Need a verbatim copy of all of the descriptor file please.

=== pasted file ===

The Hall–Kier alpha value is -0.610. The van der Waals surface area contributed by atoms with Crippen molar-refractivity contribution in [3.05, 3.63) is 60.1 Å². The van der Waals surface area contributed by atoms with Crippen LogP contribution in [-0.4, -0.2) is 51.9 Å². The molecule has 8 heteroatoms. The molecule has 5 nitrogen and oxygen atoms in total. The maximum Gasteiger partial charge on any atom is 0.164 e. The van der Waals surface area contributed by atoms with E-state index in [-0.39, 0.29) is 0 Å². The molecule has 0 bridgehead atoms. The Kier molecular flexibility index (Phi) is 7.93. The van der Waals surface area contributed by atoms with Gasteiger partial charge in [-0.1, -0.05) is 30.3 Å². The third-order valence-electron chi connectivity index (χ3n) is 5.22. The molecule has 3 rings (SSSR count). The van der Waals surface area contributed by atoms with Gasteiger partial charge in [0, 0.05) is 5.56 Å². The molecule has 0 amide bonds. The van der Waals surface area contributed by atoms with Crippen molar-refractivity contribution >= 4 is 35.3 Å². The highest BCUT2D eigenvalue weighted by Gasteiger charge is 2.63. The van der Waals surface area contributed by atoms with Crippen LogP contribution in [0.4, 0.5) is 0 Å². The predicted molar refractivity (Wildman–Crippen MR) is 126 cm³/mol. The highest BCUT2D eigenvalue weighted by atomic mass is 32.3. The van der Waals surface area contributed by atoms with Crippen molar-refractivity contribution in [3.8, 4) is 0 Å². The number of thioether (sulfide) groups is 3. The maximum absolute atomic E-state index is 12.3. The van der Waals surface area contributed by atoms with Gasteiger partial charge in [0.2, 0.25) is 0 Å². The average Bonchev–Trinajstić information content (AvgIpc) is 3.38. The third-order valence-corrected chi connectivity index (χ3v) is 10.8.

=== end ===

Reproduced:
The Hall–Kier alpha value is -0.610. The van der Waals surface area contributed by atoms with Crippen molar-refractivity contribution in [3.05, 3.63) is 60.1 Å². The van der Waals surface area contributed by atoms with Crippen LogP contribution in [-0.4, -0.2) is 51.9 Å². The molecule has 8 heteroatoms. The molecule has 5 nitrogen and oxygen atoms in total. The maximum Gasteiger partial charge on any atom is 0.164 e. The van der Waals surface area contributed by atoms with E-state index in [-0.39, 0.29) is 0 Å². The molecule has 0 bridgehead atoms. The Kier molecular flexibility index (Phi) is 7.93. The van der Waals surface area contributed by atoms with Gasteiger partial charge in [-0.1, -0.05) is 30.3 Å². The third-order valence-electron chi connectivity index (χ3n) is 5.22. The molecule has 3 rings (SSSR count). The van der Waals surface area contributed by atoms with Gasteiger partial charge in [0, 0.05) is 5.56 Å². The molecule has 0 amide bonds. The van der Waals surface area contributed by atoms with Crippen molar-refractivity contribution >= 4 is 35.3 Å². The highest BCUT2D eigenvalue weighted by Gasteiger charge is 2.63. The van der Waals surface area contributed by atoms with Crippen LogP contribution in [0.4, 0.5) is 0 Å². The predicted molar refractivity (Wildman–Crippen MR) is 126 cm³/mol. The highest BCUT2D eigenvalue weighted by atomic mass is 32.3. The van der Waals surface area contributed by atoms with Crippen molar-refractivity contribution in [3.8, 4) is 0 Å². The number of thioether (sulfide) groups is 3. The maximum absolute atomic E-state index is 12.3. The van der Waals surface area contributed by atoms with Gasteiger partial charge in [0.2, 0.25) is 0 Å². The average Bonchev–Trinajstić information content (AvgIpc) is 3.38. The third-order valence-corrected chi connectivity index (χ3v) is 10.8.